Project management before the Pyramids?
I received the best ever out of office reply this week, from one of my international counterparts. The words, fairly innocuously, said “I am on annual leave, sailing in Croatia. I don’t have my laptop, and I’m out of reach of mobile phones”, but the meaning was quite clear –“I am on holiday, and I don’t care about anything else, so push off and leave me alone”. Great honesty!
My out of office when I was on holiday last week was suitably polite, but projects were never far from my mind even while I was away. We drove on motorways (projects), crossed the Forth Road Bridge (project), walked some of Hadrian’s Wall and visited Vindolanda (building projects in their time and archaeological projects now), travelled on four ferries (you’ve got the idea, now, haven’t you?), etc, etc
However, the two things that most amazed me were Skara Brae – a Neolithic village - on East Mainland and Quoyness Cairn – a burial site - on Sanday, both in Orkney.
If you thought that the Welsh had invented dressers, then think again – each of the eight houses in Skara Brae shares the same basic design - a large square room, with a central fireplace, a bed on either side and a shelved dresser on the wall opposite the doorway. You can’t walk inside the originals, they are too frail, but there is a reconstruction, and the place is instantly recognisable as a room in which people lived, and which it would be perfectly possible to start inhabiting again. You’d only need a digital telly for it to look like a minimalist studio flat from a “make-over “TV show. What’s equally clear is that there was a conscious plan behind the construction of each of the houses individually, and the settlement as a whole – I wonder if that makes it a programme with eight projects? – so I think we can claim this as evidence that the discipline of project management probably pre-dates the Pyramids at Giza (as does Skara Brae), and was clearly in use in the north of Scotland in 3,000 BC.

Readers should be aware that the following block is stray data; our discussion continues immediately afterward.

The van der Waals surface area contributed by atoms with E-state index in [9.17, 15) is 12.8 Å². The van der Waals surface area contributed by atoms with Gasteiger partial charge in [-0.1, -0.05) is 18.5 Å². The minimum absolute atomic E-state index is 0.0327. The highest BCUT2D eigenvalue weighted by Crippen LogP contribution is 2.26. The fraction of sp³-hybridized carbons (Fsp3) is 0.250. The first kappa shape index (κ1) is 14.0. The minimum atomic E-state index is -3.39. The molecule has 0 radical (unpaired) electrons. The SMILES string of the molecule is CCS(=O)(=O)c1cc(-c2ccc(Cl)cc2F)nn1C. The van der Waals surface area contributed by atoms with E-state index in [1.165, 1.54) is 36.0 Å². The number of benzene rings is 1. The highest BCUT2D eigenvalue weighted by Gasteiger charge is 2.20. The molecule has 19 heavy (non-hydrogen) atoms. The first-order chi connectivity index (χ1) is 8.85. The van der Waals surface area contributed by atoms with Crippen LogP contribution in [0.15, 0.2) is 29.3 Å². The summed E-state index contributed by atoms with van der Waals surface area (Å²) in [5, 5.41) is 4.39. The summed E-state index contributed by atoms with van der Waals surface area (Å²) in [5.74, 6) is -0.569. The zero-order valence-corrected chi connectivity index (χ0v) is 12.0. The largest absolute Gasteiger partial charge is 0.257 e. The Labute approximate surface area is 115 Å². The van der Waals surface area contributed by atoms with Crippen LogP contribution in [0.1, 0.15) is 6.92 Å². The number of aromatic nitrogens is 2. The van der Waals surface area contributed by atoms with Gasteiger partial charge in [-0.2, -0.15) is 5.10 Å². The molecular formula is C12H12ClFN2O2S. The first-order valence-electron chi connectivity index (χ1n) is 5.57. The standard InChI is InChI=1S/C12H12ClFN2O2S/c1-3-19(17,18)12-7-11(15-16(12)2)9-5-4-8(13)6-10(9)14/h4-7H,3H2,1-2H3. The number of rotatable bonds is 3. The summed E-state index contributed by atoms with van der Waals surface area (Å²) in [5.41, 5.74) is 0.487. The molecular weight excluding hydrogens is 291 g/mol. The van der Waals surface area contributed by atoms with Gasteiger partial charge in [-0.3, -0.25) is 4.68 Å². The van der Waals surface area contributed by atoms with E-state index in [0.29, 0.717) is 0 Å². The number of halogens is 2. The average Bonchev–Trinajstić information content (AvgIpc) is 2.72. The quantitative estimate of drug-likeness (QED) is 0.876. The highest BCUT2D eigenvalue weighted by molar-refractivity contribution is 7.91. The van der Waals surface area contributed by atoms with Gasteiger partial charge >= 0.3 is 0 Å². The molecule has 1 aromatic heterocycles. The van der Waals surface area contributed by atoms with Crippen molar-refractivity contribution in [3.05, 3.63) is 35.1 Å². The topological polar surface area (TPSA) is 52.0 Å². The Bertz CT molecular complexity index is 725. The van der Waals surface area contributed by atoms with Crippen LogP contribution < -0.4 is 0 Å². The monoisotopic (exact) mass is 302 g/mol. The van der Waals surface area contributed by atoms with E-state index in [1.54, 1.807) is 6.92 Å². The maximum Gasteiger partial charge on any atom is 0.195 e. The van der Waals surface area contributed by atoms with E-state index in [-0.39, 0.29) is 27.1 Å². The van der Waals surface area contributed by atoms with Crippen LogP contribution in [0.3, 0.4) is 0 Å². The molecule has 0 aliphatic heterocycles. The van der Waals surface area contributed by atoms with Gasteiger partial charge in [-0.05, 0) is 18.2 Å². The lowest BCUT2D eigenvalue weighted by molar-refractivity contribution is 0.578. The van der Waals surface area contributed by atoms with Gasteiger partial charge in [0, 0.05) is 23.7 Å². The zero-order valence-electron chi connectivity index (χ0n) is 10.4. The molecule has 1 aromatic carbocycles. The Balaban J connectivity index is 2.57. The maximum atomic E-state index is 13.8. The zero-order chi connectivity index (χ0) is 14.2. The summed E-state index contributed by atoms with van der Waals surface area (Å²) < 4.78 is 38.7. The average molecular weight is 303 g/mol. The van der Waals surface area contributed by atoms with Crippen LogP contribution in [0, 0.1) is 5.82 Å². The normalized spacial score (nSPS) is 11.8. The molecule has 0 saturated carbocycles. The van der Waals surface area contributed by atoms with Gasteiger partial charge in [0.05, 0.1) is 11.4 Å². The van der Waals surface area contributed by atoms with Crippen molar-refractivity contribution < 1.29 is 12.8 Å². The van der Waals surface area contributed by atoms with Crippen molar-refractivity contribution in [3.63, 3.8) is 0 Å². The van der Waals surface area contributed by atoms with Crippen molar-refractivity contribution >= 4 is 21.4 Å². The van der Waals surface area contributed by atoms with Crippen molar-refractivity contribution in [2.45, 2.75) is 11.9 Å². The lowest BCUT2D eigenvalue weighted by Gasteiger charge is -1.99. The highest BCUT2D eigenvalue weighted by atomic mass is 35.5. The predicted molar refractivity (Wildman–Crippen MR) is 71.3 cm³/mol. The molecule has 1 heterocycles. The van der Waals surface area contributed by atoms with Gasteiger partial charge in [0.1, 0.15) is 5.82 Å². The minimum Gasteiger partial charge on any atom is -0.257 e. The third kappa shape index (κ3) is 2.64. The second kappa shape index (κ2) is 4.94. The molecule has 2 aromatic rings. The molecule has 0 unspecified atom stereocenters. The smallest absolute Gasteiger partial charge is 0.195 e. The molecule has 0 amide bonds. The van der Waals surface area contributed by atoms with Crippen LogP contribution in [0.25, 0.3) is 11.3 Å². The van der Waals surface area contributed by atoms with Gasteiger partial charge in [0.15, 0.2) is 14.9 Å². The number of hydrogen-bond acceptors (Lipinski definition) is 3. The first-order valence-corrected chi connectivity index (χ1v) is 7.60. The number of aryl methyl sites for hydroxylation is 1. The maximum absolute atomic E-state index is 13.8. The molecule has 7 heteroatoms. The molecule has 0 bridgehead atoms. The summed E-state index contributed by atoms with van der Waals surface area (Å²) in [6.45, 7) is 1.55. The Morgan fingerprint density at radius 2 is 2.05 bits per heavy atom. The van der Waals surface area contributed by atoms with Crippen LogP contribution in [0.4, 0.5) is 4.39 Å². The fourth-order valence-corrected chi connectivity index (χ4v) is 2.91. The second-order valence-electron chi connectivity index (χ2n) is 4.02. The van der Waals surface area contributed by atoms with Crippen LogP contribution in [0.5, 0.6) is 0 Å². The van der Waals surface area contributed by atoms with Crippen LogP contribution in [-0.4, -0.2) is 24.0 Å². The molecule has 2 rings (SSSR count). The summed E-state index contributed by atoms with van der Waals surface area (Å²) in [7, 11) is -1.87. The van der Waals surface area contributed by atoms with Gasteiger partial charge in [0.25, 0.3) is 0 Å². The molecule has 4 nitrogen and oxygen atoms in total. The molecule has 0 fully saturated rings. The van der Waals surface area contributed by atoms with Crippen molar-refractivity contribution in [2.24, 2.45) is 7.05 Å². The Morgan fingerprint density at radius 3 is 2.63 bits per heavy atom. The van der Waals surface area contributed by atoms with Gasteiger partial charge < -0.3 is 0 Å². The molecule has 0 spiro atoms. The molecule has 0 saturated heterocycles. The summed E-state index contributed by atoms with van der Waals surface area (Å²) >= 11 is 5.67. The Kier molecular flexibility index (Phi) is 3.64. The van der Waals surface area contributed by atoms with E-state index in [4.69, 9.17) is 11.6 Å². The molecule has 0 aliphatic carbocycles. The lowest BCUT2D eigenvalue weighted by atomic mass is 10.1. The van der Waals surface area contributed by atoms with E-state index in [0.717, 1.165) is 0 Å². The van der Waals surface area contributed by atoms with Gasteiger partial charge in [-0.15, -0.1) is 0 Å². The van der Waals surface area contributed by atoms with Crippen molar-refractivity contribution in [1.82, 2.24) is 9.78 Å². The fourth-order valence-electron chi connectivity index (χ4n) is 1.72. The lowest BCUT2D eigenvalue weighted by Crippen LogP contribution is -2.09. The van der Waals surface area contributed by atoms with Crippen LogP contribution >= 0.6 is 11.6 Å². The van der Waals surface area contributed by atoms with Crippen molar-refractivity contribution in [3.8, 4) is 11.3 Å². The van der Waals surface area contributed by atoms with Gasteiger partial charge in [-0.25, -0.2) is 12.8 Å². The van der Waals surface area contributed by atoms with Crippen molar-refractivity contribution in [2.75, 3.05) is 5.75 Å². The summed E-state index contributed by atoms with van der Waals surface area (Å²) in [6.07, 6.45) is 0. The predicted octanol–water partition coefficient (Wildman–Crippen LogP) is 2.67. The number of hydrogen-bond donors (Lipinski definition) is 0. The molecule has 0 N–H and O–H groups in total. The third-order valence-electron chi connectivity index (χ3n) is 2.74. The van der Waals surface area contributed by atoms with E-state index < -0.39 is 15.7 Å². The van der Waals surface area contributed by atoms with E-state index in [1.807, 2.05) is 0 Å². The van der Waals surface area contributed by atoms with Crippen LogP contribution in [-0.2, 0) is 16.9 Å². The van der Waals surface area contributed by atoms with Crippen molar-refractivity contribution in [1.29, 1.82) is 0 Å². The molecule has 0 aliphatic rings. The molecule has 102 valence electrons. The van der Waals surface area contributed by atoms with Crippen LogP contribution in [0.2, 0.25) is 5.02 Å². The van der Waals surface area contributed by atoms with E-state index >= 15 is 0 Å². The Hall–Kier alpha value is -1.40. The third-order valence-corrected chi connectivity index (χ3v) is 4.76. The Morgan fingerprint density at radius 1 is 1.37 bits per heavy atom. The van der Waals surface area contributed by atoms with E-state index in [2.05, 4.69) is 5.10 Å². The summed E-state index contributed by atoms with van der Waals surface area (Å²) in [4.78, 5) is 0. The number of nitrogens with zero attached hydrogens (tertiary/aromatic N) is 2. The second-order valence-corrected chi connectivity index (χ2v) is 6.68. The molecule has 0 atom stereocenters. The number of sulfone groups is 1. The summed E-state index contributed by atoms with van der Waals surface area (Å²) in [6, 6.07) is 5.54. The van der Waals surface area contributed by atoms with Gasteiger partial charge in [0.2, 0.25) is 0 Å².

Quoyness Cairn presented the opportunity for quieter reflection. As you come upon it, after the 1 mile walk from the car park, it looks like nothing more than a seaside donkey’s straw hat. But when you crawl through the entrance tunnel (and I do mean that) and use the wind-up torches provided (free of charge, and not chained down – this is Orkney!) you get access to an outstanding Neolithic tomb, broadly contemporary with Skara Brae, with an astonishingly airy and magnificent central chamber, with six side cells, in which the remains of about 15 individuals were interred. Although it’s a restored building, you do get a glimpse of the skill and planning which must have gone into its construction. And, I have to say, it makes a wonderful final resting place (even though those originally buried are no longer there).
And then we went to a wedding in what must be one of the smallest register offices in the UK – it was the Sanday Registrar’s front room, it was midsummer’s day, but it was a bit chilly, so he’d lit the fire to make sure we didn’t get cold.....Tweet
Liz is head of professional standards and knowledge at APM.
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